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Fruit compound may control obesity

By Adrian Bishop - 05 Apr 2012 13:34:0 GMT
Fruit compound may control obesity

Red wine and grapes via Shutterstock

A compound in fruit that prevents immature fat cells developing could help control obesity, scientists believe.

The piceatannol compound, which is present in some fruits, including grapes, as well as red wine, hinders a juvenile fat cell from growing, shows a study from Purdue University, in Indiana, USA.

Piceatrannol has a similar structure to resveratrol, which is believed to fight cancer, prevent heart problems and lower inflammation and blood sugar levels. In humans, resveratrol is changed into piceatannol after being consumed.

The study at the West Lafayette university was led by food science assistant professor Kee-Hong Kim and graduate student Jung Yeon Kwon and is published in the latest edition of the Journal of Biological Chemistry.

Kee-Hong Kim says, "Piceatannol actually alters the timing of gene expressions, gene functions and insulin action during adipogenesis, the process in which early stage fat cells become mature fat cells. In the presence of piceatannol, you can see delay or complete inhibition of adipogenesis."

Over a period of 10 days or more, immature fat cells, called preadipocytes, go through several phases before they graduate into mature adipocyte fat cells, which are mainly made of adipose tissue, and specialise in storing energy as fat.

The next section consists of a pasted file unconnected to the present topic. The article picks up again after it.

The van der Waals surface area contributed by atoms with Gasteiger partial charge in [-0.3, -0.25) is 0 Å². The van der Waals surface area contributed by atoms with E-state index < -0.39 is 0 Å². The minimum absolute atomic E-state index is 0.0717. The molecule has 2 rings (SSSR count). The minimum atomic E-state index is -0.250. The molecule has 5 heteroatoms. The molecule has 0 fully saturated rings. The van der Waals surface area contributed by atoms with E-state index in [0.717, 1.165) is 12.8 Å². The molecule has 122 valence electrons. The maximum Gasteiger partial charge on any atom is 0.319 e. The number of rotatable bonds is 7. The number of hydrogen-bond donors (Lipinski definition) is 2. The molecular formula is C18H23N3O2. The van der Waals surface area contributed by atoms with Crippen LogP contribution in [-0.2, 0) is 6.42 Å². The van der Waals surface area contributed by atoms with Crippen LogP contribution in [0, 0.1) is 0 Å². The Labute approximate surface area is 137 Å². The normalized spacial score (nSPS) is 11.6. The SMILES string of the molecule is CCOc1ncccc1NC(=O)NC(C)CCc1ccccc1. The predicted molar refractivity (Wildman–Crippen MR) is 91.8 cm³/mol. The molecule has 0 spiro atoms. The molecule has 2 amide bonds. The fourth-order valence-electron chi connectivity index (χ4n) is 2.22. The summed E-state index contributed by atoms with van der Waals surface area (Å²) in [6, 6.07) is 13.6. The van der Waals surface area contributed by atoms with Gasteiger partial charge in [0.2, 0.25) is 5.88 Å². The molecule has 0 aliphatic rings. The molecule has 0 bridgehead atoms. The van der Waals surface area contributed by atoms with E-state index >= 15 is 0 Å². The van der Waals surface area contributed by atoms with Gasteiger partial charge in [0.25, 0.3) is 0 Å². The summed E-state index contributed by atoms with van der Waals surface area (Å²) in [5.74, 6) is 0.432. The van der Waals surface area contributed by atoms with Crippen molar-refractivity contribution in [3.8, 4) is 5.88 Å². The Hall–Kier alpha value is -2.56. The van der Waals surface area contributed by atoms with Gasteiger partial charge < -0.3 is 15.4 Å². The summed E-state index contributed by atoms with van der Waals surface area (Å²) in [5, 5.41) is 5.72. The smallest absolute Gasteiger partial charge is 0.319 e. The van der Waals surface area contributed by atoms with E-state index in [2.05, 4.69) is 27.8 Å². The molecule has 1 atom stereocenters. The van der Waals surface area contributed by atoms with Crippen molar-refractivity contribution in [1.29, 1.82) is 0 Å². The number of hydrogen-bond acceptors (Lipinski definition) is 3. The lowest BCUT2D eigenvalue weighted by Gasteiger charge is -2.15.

Kee-Hong Kim says that even though the immature cells have not built up lipids, they have the ability to become fat cells. He says adipogenesis - the process of cell differentiation by which preadipocyte precursor cells become adipocyte fat cells, is a vital molecular target that can slow down or prevent the build-up of fat cells and possibly body mass fat.

He discovered piceatannol attaches to insulin receptors belonging to juvenile fat cells that are in the early stages of adipogenesis, which prevents insulin from managing cell cycles and activing genes that enable additional phases of the formation of fat. In essence, piceatannol obstructs the pathways that allow precursor fat cells to increase.

Kee-Hong Kim has used cell culturing to confirm his findings, but in future he aims to see if it makes a difference on animal obesity. He was want to find ways of stopping the degeneration of piceatannol, so large concentrations can be directed into the bloodstream to prevent adipogenesis and increasing body fat.

The Purdue Research Foundation financed the study.

Piceatannol study; Credit: Purdue University

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Topics: Obesity